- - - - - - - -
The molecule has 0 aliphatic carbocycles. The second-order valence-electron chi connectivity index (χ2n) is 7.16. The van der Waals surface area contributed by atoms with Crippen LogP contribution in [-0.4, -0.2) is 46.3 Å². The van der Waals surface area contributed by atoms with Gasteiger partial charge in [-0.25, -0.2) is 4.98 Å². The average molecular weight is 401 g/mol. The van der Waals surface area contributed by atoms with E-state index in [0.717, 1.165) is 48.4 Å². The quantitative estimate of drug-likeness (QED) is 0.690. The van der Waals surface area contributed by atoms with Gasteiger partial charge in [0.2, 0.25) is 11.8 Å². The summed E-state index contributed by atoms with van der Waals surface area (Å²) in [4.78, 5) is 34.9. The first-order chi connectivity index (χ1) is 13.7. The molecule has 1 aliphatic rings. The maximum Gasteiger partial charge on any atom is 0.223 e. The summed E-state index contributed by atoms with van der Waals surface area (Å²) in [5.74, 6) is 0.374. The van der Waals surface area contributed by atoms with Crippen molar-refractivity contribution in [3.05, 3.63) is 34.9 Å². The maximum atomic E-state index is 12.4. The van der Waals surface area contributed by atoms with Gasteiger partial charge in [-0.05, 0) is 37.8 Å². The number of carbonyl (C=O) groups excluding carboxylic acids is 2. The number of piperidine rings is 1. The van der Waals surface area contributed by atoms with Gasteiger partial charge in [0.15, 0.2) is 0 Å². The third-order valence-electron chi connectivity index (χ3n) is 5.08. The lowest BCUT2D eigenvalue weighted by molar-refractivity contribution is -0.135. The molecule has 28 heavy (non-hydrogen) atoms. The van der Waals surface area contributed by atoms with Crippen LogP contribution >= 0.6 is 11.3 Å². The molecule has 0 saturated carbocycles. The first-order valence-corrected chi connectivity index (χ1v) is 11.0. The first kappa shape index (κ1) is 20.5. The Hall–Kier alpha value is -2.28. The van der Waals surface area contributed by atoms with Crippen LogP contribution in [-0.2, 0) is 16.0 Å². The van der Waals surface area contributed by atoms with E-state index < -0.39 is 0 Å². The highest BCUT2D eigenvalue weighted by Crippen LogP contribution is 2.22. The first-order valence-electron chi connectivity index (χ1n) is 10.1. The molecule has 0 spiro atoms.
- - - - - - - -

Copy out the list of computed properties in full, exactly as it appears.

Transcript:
The molecule has 0 aliphatic carbocycles. The second-order valence-electron chi connectivity index (χ2n) is 7.16. The van der Waals surface area contributed by atoms with Crippen LogP contribution in [-0.4, -0.2) is 46.3 Å². The van der Waals surface area contributed by atoms with Gasteiger partial charge in [-0.25, -0.2) is 4.98 Å². The average molecular weight is 401 g/mol. The van der Waals surface area contributed by atoms with E-state index in [0.717, 1.165) is 48.4 Å². The quantitative estimate of drug-likeness (QED) is 0.690. The van der Waals surface area contributed by atoms with Gasteiger partial charge in [0.2, 0.25) is 11.8 Å². The summed E-state index contributed by atoms with van der Waals surface area (Å²) in [4.78, 5) is 34.9. The first-order chi connectivity index (χ1) is 13.7. The molecule has 1 aliphatic rings. The maximum Gasteiger partial charge on any atom is 0.223 e. The summed E-state index contributed by atoms with van der Waals surface area (Å²) in [5.74, 6) is 0.374. The van der Waals surface area contributed by atoms with Crippen molar-refractivity contribution in [3.05, 3.63) is 34.9 Å². The maximum atomic E-state index is 12.4. The van der Waals surface area contributed by atoms with Gasteiger partial charge in [-0.05, 0) is 37.8 Å². The number of carbonyl (C=O) groups excluding carboxylic acids is 2. The number of piperidine rings is 1. The van der Waals surface area contributed by atoms with Gasteiger partial charge in [0.15, 0.2) is 0 Å². The third-order valence-electron chi connectivity index (χ3n) is 5.08. The lowest BCUT2D eigenvalue weighted by molar-refractivity contribution is -0.135. The molecule has 28 heavy (non-hydrogen) atoms. The van der Waals surface area contributed by atoms with Crippen LogP contribution >= 0.6 is 11.3 Å². The molecule has 0 saturated carbocycles. The first-order valence-corrected chi connectivity index (χ1v) is 11.0. The first kappa shape index (κ1) is 20.5. The Hall–Kier alpha value is -2.28. The van der Waals surface area contributed by atoms with Crippen LogP contribution in [-0.2, 0) is 16.0 Å². The van der Waals surface area contributed by atoms with E-state index < -0.39 is 0 Å². The highest BCUT2D eigenvalue weighted by Crippen LogP contribution is 2.22. The first-order valence-electron chi connectivity index (χ1n) is 10.1. The molecule has 0 spiro atoms.